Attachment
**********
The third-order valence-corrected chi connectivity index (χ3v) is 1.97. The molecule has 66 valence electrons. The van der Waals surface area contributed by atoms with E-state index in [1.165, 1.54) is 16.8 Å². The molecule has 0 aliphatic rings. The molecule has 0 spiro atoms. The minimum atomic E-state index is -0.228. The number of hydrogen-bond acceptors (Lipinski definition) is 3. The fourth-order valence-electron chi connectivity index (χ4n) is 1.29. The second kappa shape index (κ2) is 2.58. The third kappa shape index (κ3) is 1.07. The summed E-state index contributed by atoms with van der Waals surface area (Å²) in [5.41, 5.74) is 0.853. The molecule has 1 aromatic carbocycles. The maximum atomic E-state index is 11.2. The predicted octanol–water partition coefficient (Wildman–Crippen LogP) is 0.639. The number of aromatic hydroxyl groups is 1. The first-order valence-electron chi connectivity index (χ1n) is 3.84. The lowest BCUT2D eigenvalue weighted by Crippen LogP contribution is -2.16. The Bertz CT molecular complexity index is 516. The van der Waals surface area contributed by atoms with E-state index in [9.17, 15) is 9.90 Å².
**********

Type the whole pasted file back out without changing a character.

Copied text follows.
The third-order valence-corrected chi connectivity index (χ3v) is 1.97. The molecule has 66 valence electrons. The van der Waals surface area contributed by atoms with E-state index in [1.165, 1.54) is 16.8 Å². The molecule has 0 aliphatic rings. The molecule has 0 spiro atoms. The minimum atomic E-state index is -0.228. The number of hydrogen-bond acceptors (Lipinski definition) is 3. The fourth-order valence-electron chi connectivity index (χ4n) is 1.29. The second kappa shape index (κ2) is 2.58. The third kappa shape index (κ3) is 1.07. The summed E-state index contributed by atoms with van der Waals surface area (Å²) in [5.41, 5.74) is 0.853. The molecule has 1 aromatic carbocycles. The maximum atomic E-state index is 11.2. The predicted octanol–water partition coefficient (Wildman–Crippen LogP) is 0.639. The number of aromatic hydroxyl groups is 1. The first-order valence-electron chi connectivity index (χ1n) is 3.84. The lowest BCUT2D eigenvalue weighted by Crippen LogP contribution is -2.16. The Bertz CT molecular complexity index is 516. The van der Waals surface area contributed by atoms with E-state index in [9.17, 15) is 9.90 Å².